Most Americans know that income they earn from a business or in an employee paycheck must be reported to the IRS as potentially taxable income. But what about your personal assets? If you sell something of your own and make a profit, is this taxable on your income tax return? On the other hand, can a loss be used to reduce taxable income? Here's what you need to know about personal property sales.
Any Capital Gain May Be Taxable
Generally, any profit from selling a capital asset (items of significant value that are usually held for multiple years) is subject to taxes. This includes personal investment items like antiques, collectibles, stocks and bonds, real estate, and equipment. It even includes the family car.
Many Personal Sales Are Losses
However, in reality, many of these sales don't result in tax. This is because you can deduct more than just the amount you paid for the item before determining profit.
The tax basis includes the purchase price but also taxes, improvements, some major repairs, shipping, insurance, and other costs. If you purchased your car for $10,000 and spent $2,000 on these other expenses over the years, a sale for $11,000 results in a net loss rather than a taxable $1,000 gain.
Personal Losses Can't Be Deducted
The bad news is that you can't deduct the loss on most personal assets to reduce other taxable income. This includes that loss on when trading in your old daily use car.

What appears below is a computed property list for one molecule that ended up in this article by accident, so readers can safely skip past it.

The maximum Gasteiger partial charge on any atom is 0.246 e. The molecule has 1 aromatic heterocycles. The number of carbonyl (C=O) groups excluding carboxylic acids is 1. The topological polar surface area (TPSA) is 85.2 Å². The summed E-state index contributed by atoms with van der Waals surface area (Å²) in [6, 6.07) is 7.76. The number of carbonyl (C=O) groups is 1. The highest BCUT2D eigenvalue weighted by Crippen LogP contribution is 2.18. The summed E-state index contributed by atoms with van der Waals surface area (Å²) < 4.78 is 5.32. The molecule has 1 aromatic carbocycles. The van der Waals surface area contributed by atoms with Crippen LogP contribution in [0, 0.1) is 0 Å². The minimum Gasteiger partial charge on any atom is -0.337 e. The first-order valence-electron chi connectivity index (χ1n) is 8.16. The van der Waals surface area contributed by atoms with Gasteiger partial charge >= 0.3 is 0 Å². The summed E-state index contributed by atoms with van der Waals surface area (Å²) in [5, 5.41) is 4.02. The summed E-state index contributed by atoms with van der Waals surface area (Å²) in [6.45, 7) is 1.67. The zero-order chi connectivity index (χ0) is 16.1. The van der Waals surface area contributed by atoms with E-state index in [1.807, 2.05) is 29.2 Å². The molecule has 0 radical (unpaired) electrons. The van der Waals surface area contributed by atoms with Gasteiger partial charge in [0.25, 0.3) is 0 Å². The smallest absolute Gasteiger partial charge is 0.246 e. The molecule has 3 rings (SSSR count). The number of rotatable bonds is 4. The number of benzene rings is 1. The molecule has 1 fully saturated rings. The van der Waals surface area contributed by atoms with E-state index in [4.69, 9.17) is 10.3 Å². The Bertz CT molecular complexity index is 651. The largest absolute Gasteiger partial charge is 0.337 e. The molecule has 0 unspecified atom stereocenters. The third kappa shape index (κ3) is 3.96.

An exception is made, though, for items intended to be held for investment. If you bought an antique car with the intent to restore it and sell it for a profit, this becomes an investment transaction rather than an incidental personal transaction.
So if you lose money on that investment car, you may indeed be able to deduct the loss on Schedule D (Capital Gains and Losses) along with losses from non-retirement investment accounts and individual stocks or bonds. These may offset your other taxable income.
Home Sales Have Unique Rules
One outlier to the rules about personal asset sales is your primary home. When a taxpayer sells their primary residence — which usually results in a profit — they are allowed to exclude the first $250,000 ($500,000 for married taxpayers) of profit.
Your Tax Preparer Can Help
Many taxpayers don't know when to report money earned from unusual sources such as selling their car or their baseball card collection. So the best place to begin is to meet with an experienced tax preparation service in your state. They will work with you to identify any obligations resulting from your sale and minimize any taxes due. Make an appointment today for tax services.